Earlier today, Congresswoman Elaine Luria (VA-02) joined 235 of her colleagues, including Congressman Bobby Scott (VA-3) and voted for the Equality Act, a bipartisan bill she cosponsored that would provide consistent and explicit non-discrimination protections for LGBTQ people in employment, housing, credit, education, public spaces and services, federally funded programs, and more.
“It’s 2019 – long past time for America’s civil rights laws to protect the LGBTQ community,” Congresswoman Luria said. “Today’s House vote means we’re a step closer to a point where Americans aren’t denied basic protections because of their sexual orientation or gender identity. I am proud to stand with the LGBTQ community today and every day.”
The House passed the Equality Act today 236 to 173. The chief sponsors of the bipartisan House legislation are U.S. Rep. David Cicilline (D-RI) and U.S. Rep. Brian Fitzpatrick (R-PA).
The Equality Act would amend existing civil rights law — including the Civil Rights Act of 1964, the Fair Housing Act, the Equal Credit Opportunity Act, the Jury Selection and Services Act, and several laws regarding employment with the federal government — to explicitly include sexual orientation and gender identity as protected characteristics. The legislation also amends the Civil Rights Act of 1964 to prohibit discrimination in public spaces and services and federally funded programs on the basis of sex.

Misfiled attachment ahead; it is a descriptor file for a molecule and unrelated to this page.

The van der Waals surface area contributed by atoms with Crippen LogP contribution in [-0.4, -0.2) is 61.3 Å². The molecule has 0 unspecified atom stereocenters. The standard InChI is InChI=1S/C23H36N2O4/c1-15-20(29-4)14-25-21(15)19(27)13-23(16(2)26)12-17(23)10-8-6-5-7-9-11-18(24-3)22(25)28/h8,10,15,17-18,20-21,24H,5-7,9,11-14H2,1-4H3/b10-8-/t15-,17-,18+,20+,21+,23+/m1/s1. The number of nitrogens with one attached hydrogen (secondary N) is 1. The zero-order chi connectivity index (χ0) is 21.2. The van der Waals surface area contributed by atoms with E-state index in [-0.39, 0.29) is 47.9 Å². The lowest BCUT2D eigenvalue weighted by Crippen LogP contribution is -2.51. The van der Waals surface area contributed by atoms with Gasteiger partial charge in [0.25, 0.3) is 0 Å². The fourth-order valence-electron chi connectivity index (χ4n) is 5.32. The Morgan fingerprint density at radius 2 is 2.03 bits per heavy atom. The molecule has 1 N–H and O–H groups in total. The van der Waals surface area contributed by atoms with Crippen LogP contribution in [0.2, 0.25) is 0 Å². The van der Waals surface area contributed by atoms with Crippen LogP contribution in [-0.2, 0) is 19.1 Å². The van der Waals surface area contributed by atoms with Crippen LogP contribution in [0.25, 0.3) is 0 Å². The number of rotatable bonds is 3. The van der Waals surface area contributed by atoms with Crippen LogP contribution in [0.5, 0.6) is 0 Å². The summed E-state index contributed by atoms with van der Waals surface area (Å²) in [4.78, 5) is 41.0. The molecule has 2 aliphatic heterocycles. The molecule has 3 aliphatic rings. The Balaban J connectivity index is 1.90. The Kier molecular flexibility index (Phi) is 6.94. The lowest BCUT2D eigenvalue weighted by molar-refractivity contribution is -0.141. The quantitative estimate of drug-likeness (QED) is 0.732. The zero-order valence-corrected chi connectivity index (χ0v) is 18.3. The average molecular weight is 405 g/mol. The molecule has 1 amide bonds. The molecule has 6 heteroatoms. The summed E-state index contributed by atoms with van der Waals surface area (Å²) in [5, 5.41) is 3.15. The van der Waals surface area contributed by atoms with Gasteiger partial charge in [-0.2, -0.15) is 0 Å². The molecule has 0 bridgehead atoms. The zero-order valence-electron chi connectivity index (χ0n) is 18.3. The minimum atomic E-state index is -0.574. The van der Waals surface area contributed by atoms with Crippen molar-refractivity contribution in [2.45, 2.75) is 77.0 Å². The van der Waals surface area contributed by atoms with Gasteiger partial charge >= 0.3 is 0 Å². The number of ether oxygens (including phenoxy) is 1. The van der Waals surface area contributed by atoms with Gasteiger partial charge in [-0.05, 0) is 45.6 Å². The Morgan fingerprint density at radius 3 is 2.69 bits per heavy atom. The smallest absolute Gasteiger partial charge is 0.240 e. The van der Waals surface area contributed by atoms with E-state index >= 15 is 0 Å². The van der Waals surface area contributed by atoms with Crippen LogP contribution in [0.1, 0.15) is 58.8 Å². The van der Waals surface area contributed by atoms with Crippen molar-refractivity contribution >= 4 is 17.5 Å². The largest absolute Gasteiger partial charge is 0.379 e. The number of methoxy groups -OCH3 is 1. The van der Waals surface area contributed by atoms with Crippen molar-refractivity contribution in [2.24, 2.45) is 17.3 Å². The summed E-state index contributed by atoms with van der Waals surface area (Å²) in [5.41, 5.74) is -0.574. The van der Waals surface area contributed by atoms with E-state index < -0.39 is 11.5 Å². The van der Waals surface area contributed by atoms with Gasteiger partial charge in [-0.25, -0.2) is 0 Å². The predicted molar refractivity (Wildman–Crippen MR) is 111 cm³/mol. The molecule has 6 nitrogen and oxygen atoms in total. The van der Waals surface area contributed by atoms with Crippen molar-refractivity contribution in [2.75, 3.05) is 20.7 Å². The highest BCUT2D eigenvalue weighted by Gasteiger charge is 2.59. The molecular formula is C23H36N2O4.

The Hill, quoted Rep. John Lewis (D-Ga.), a civil rights leader, applauded the legislation for continuing efforts to fight discrimination in the United States.
“Today on this day we have an opportunity to send a message now to help end discrimination in our country and set all of our people free,” Lewis said.
The measure, spearheaded by Rep. David Cicilline (D-R.I.), was expected to be approved but faced opposition from conservatives, that insist the legislation would infringe upon people’s religious liberties, telling The Hill that the bill “is anything but equalizing,” in the words of Rep. Vicky Hartzler (R-Mo.).
“In fact, this bill legalizes discrimination — government imposed top-down discrimination against those with time-honored views of marriage and gender,” Hartzler said in remarks on the House floor prior to the vote.
The Equality Act does not have much of a chance of coming up for a vote in the Senate as Majority Leader Mitch McConnell (R-Ky.) will not allow it come up for a vote nor will President Trump sign the bill should it reach his desk.